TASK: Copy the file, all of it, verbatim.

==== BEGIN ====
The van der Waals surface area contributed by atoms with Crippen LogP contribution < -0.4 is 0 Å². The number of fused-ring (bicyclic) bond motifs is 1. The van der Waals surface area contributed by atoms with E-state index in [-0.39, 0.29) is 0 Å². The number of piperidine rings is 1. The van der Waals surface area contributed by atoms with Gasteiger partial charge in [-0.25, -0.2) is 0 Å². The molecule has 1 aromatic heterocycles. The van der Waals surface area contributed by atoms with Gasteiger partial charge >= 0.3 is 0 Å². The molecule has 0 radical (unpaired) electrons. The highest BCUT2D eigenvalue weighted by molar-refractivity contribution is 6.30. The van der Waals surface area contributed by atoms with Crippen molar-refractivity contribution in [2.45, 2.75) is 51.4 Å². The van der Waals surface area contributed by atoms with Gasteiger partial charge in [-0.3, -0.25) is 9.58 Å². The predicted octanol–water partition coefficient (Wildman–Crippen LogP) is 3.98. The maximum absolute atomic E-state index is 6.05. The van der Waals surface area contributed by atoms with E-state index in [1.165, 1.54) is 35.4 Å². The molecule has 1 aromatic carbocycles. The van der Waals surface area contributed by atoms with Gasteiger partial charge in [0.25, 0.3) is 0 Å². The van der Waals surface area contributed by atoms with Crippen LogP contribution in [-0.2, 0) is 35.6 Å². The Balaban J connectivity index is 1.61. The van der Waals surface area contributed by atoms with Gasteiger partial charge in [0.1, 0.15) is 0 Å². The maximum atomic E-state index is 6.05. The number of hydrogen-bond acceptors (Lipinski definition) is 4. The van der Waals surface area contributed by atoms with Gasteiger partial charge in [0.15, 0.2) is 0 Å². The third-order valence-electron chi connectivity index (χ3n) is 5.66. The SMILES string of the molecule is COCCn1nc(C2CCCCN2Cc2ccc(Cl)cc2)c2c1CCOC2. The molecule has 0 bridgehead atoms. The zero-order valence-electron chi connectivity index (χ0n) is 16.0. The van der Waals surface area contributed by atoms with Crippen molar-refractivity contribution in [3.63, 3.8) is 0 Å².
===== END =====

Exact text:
The van der Waals surface area contributed by atoms with Crippen LogP contribution < -0.4 is 0 Å². The number of fused-ring (bicyclic) bond motifs is 1. The van der Waals surface area contributed by atoms with E-state index in [-0.39, 0.29) is 0 Å². The number of piperidine rings is 1. The van der Waals surface area contributed by atoms with Gasteiger partial charge in [-0.25, -0.2) is 0 Å². The molecule has 1 aromatic heterocycles. The van der Waals surface area contributed by atoms with Gasteiger partial charge >= 0.3 is 0 Å². The molecule has 0 radical (unpaired) electrons. The highest BCUT2D eigenvalue weighted by molar-refractivity contribution is 6.30. The van der Waals surface area contributed by atoms with Crippen molar-refractivity contribution in [2.45, 2.75) is 51.4 Å². The van der Waals surface area contributed by atoms with Gasteiger partial charge in [-0.3, -0.25) is 9.58 Å². The predicted octanol–water partition coefficient (Wildman–Crippen LogP) is 3.98. The maximum absolute atomic E-state index is 6.05. The van der Waals surface area contributed by atoms with E-state index in [1.165, 1.54) is 35.4 Å². The molecule has 1 aromatic carbocycles. The van der Waals surface area contributed by atoms with Gasteiger partial charge in [0.25, 0.3) is 0 Å². The van der Waals surface area contributed by atoms with Crippen LogP contribution in [-0.2, 0) is 35.6 Å². The Balaban J connectivity index is 1.61. The van der Waals surface area contributed by atoms with Gasteiger partial charge in [0.1, 0.15) is 0 Å². The maximum atomic E-state index is 6.05. The number of hydrogen-bond acceptors (Lipinski definition) is 4. The van der Waals surface area contributed by atoms with Gasteiger partial charge in [0.15, 0.2) is 0 Å². The third-order valence-electron chi connectivity index (χ3n) is 5.66. The SMILES string of the molecule is COCCn1nc(C2CCCCN2Cc2ccc(Cl)cc2)c2c1CCOC2. The molecule has 0 bridgehead atoms. The zero-order valence-electron chi connectivity index (χ0n) is 16.0. The van der Waals surface area contributed by atoms with Crippen molar-refractivity contribution in [3.63, 3.8) is 0 Å².